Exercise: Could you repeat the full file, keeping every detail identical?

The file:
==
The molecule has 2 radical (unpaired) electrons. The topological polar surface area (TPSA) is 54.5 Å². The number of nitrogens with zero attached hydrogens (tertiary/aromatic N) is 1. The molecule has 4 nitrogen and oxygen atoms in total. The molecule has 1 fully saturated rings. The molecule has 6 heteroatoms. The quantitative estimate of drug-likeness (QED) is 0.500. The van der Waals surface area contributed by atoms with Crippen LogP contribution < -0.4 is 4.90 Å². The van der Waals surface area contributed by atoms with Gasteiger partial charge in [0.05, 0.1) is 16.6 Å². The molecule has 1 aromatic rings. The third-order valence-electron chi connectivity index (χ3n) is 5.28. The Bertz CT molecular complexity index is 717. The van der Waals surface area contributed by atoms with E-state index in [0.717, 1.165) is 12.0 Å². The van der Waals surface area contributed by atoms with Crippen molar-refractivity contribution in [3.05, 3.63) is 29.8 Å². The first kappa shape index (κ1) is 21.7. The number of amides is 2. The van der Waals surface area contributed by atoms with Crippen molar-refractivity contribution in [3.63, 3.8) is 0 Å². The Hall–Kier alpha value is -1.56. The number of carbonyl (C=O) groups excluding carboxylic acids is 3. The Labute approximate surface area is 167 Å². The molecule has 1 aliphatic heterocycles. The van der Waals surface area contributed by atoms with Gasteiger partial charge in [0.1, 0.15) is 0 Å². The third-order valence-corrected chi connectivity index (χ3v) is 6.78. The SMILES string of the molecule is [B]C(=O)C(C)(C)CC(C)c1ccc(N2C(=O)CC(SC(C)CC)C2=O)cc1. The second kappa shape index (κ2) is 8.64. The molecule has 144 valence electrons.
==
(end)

The molecule has 2 radical (unpaired) electrons. The topological polar surface area (TPSA) is 54.5 Å². The number of nitrogens with zero attached hydrogens (tertiary/aromatic N) is 1. The molecule has 4 nitrogen and oxygen atoms in total. The molecule has 1 fully saturated rings. The molecule has 6 heteroatoms. The quantitative estimate of drug-likeness (QED) is 0.500. The van der Waals surface area contributed by atoms with Crippen LogP contribution < -0.4 is 4.90 Å². The van der Waals surface area contributed by atoms with Gasteiger partial charge in [0.05, 0.1) is 16.6 Å². The molecule has 1 aromatic rings. The third-order valence-electron chi connectivity index (χ3n) is 5.28. The Bertz CT molecular complexity index is 717. The van der Waals surface area contributed by atoms with E-state index in [0.717, 1.165) is 12.0 Å². The van der Waals surface area contributed by atoms with Crippen molar-refractivity contribution in [3.05, 3.63) is 29.8 Å². The first kappa shape index (κ1) is 21.7. The number of amides is 2. The van der Waals surface area contributed by atoms with Crippen molar-refractivity contribution in [3.63, 3.8) is 0 Å². The Hall–Kier alpha value is -1.56. The number of carbonyl (C=O) groups excluding carboxylic acids is 3. The Labute approximate surface area is 167 Å². The molecule has 1 aliphatic heterocycles. The van der Waals surface area contributed by atoms with Gasteiger partial charge in [0.1, 0.15) is 0 Å². The third-order valence-corrected chi connectivity index (χ3v) is 6.78. The SMILES string of the molecule is [B]C(=O)C(C)(C)CC(C)c1ccc(N2C(=O)CC(SC(C)CC)C2=O)cc1. The second kappa shape index (κ2) is 8.64. The molecule has 144 valence electrons.